I hope this helps!

    1. Thanks Aubrey, I’ll check out your web site. Your method sounds like those people who use memory tricks where they convert what they need to remember into a series of objects they place in a scene. I’m also going to read about some of the works to see if they had an intended story. I like your idea of considering the different instruments as characters. Classical music does sound like a novel where different people are talking.

      1. Please let me know what you think! There is also plenty of programmatic music out there, with probably my favorite example being Pictures at an Exhibition by Mussorgsky/Ravel. That was probably my first (and probably one of my only) experiences of being blown away by classical music as a child!

  3. What turned me on was Ferde Grofe’s Grand Canyon Suite. It was a gift from my father when I was a teen and mostly into pop music. I haven’t played it in years, so maybe it’s time to do it again.

  4. Hmmm. I find that I really love some pieces of music and really am annoyed by others. It’s not the genre or even the composer / artist, it’s the individual work. I like some pieces from classical, rock, jazz, and pop… but certainly find a lot of it annoying enough to just turn the radio off, too.

  5. Jim, I’ve been meaning to comment on this post for weeks now. Sorry for the delay!

    I’m not very musical, and I rarely listen to music. When I do, I just want to listen to music. I don’t usually want it playing as a background to whatever else I’m doing. (Even when I play computer games, I turn off the music first thing.)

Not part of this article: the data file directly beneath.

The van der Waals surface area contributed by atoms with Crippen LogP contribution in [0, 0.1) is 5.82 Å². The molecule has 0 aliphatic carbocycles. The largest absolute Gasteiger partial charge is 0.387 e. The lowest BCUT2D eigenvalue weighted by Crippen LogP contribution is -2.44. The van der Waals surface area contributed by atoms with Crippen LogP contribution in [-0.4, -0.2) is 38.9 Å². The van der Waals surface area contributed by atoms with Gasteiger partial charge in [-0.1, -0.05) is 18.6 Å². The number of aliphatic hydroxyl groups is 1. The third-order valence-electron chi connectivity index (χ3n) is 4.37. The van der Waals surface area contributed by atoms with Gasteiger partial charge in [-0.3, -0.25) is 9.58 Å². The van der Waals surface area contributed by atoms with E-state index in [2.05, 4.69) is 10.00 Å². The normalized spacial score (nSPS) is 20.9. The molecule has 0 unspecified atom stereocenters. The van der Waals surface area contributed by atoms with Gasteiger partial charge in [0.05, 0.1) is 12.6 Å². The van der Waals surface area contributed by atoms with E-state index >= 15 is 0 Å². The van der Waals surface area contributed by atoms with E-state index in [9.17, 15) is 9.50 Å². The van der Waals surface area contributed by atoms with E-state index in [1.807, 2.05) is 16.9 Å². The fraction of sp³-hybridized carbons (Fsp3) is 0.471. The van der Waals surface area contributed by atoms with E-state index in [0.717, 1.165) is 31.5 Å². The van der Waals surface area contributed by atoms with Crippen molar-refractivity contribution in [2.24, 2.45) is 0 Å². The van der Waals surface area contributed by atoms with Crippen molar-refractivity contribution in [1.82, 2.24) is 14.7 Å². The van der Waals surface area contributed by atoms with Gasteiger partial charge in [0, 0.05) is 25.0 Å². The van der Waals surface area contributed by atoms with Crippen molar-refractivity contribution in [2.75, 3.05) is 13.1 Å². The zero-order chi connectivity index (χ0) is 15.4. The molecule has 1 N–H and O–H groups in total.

But decades ago, I wanted to learn more about classical music. I’d found a little book, “How to Build a Record Library” (published in 1953!), in a used bookstore, and I started buying some of the more approachable recommendations.

    I discovered that I didn’t like any of them,… until I’d listened to them four or five times, at least. It was really strange. Once I’d listened to a particular piece long enough, I got to like it. (Of course, I was only listening to the ‘greatest hits’ of classical music, basically, and the most widely praised performances, too.)

    I still don’t like classical music on the radio,… unless it happens to be a work I’m already very familiar with. Learning to enjoy particular pieces didn’t seem to transfer at all to other pieces, even by the same composer. Funny, huh? But then, as I say, I’m not musically-inclined.

    I don’t know if I’d still feel the same way. My record collection was records. That’s how long it’s been. After records became obsolete, I bought a few classical CDs, but for some reason, it wasn’t the same. Maybe it was the performance, I don’t know.

    But I’ve got enough to keep me busy these days without listening to music, too. (Again, when I was listening to classical music, I was only listening to music. I gave it my full attention. And that takes time.)